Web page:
Military sources in Iraq reported Wednesday that the Iranian Revolutionary Guards (IRGC) operational Al Qods arm had planted a command center and five bases in the Iraqi oil town of Kirkuk, after driving the Kurds out. An officer called Haji Ihsan was given this command. Continue reading
China continues to pursue its ambitious plan to make its currency—the yuan—more international.
The world’s top crude oil importer and key oil demand growth driver is now determined to get as many oil exporters as possible on board with accepting yuan payments for their oil.
China is now trying to persuade OPEC’s kingpin and biggest exporter, Saudi Arabia, to start accepting yuan for its crude oil. If the Chinese succeed, other oil exporters could follow suit and abandon the U.S. dollar as the world’s reserve currency. Pulling oil trade out of U.S. dollars would lead to decreased demand for U.S. securities across the board, Carl Weinberg, chief economist and managing director at High Frequency Economics, tells CNBC. Weinberg believes that the Chinese will “compel” the Saudis to accept to trade oil in yuan.
When the electricity stops in modern civilization, pretty much everything else stops. Not even gasoline-powered vehicles can get far before they are obliged to seek a fill-up—which they cannot get because gas pumps rely on electricity to operate.
When I wrote “The storms are only going to get worse” three weeks ago, I thought the world would have to wait quite a while for a storm more devastating than hurricanes Harvey and Irma. But instead, Hurricane Maria followed right after them and shut down electricity on the entire island of Puerto Rico except for those buildings with on-site generators. Continue reading
The geopolitical reality in the Middle East is changing dramatically.
The impact of the Arab Spring, the retraction of the U.S. military, and diminishing economic influence on the Arab world—as displayed during the Obama Administration—are facts.
The emergence of a Russian-Iranian-Turkish triangle is the new reality. The Western hegemony in the MENA region has ended, and not in a shy way, but with a long list of military conflicts and destabilization.
The first visit of a Saudi king to Russia shows the growing power of Russia in the Middle East. It also shows that not only Arab countries such as Saudi Arabia and the UAE, but also Egypt and Libya, are more likely to consider Moscow as a strategic ally.
Russia is poised to break out of its oil-related slump and become one of the best performing emerging markets economies in the years ahead. This sleeping giant is breaking its dependence on oil prices and embraces diversified growth.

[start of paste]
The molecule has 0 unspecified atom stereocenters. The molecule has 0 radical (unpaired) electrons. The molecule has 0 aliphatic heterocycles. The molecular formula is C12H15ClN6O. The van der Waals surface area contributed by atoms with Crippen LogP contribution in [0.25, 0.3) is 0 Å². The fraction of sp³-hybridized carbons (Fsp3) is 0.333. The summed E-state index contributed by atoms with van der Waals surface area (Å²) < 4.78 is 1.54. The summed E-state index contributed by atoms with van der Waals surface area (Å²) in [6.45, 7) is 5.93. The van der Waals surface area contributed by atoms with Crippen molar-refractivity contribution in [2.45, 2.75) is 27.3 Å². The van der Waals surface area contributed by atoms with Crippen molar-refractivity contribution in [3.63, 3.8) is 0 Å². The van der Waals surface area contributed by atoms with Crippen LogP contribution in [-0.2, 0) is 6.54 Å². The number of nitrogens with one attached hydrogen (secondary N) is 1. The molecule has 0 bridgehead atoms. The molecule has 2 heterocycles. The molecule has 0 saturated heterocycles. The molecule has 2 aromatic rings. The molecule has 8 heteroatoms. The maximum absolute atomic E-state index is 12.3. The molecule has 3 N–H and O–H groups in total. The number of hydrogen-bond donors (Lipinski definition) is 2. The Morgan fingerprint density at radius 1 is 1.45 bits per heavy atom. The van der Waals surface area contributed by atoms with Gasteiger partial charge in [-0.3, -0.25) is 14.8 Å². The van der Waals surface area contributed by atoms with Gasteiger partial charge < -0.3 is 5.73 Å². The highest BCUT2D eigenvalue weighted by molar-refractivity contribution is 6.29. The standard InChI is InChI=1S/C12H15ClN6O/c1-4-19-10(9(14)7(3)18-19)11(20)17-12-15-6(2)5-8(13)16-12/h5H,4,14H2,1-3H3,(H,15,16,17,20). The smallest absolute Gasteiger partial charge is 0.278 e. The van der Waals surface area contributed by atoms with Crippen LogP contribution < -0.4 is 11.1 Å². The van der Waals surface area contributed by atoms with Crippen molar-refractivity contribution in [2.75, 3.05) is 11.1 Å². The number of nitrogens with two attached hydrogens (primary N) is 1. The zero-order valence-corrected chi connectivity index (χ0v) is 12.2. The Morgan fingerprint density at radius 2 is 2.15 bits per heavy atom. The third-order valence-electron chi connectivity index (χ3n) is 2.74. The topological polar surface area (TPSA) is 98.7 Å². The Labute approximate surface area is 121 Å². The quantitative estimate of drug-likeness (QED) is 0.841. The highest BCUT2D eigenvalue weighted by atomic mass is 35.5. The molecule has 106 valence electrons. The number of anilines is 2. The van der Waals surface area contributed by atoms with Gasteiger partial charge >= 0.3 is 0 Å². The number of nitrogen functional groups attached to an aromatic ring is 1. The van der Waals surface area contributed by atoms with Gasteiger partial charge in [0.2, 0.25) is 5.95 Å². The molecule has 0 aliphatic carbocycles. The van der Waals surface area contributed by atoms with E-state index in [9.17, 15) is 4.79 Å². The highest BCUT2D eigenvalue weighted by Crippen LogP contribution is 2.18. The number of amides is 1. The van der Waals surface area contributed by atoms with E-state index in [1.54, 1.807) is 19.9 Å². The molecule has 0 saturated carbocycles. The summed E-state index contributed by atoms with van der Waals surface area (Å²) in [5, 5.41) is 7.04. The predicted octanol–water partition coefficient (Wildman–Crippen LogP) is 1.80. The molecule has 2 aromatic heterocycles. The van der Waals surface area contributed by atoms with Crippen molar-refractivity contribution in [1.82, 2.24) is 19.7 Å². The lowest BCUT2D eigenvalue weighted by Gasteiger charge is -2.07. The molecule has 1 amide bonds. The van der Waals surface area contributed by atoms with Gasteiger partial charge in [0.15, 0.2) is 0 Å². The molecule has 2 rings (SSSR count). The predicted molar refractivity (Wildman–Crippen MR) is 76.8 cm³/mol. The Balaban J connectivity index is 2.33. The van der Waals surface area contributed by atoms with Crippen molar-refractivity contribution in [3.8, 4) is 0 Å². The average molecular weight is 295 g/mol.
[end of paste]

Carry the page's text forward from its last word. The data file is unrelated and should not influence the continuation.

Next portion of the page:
When you hear the name “Russia” you probably run for cover. Russia has been the subject of nearly continuous media coverage bordering on frenzy since the election of Donald Trump last November. Continue reading
This particular cyber militia has been honing its skills and expanding since 2013. That’s when then-Iranian President Hassan Rouhani increased the country’s cybersecurity spending 12-fold, Business Insider reported in 2015. Rouhani allocated roughly $19.8 million to the Islamic Revolutionary Guard Corps (Tehran’s military) to up its cyber capabilities. Continue reading
Many Daily Reckoning readers are familiar with the original petrodollar deal the U.S made with Saudi Arabia.
It was set up by Henry Kissinger and Saudi princes in 1974 to prop up the U.S. dollar. At the time, confidence in the dollar was on shaky ground because President Nixon had ended gold convertibility of dollars in 1971.
Saudi Arabia was receiving dollars for their oil shipments, but they could no longer convert the dollars to gold at a guaranteed price directly with the U.S. Treasury. The Saudis were secretly dumping dollars and buying gold on the London market. This was putting pressure on the bullion banks receiving the dollar. Continue reading
Could this trend lead to the erosion of the dollar’s reserve-currency status?
On September 15, Venezuela began to publish prices for its oil in the Chinese yuan rather than in United States dollars, following President Nicolás Maduro’s promise earlier in the month to rid the South American country’s economy of the “tyranny of the dollar.” News emerged on September 13 that Venezuela was telling oil traders that it will stop receiving or sending payments in dollars.
The Venezuelan Oil Ministry published a statement about the decision to publish prices in yuan, saying, “This format is the result of the announcement made on September 7 by the president [Maduro] … that Venezuela will implement new strategies to free the country from the tyranny of the dollar.”
Whether in response to rising scorching tensions with the US, or simply to provide support for the ruble, on Tuesday Russian President Vladimir Putin instructed the government to approve legislation making the ruble the main currency of exchange at all Russian seaports by next year, RT reported citing the Kremlin website. Continue reading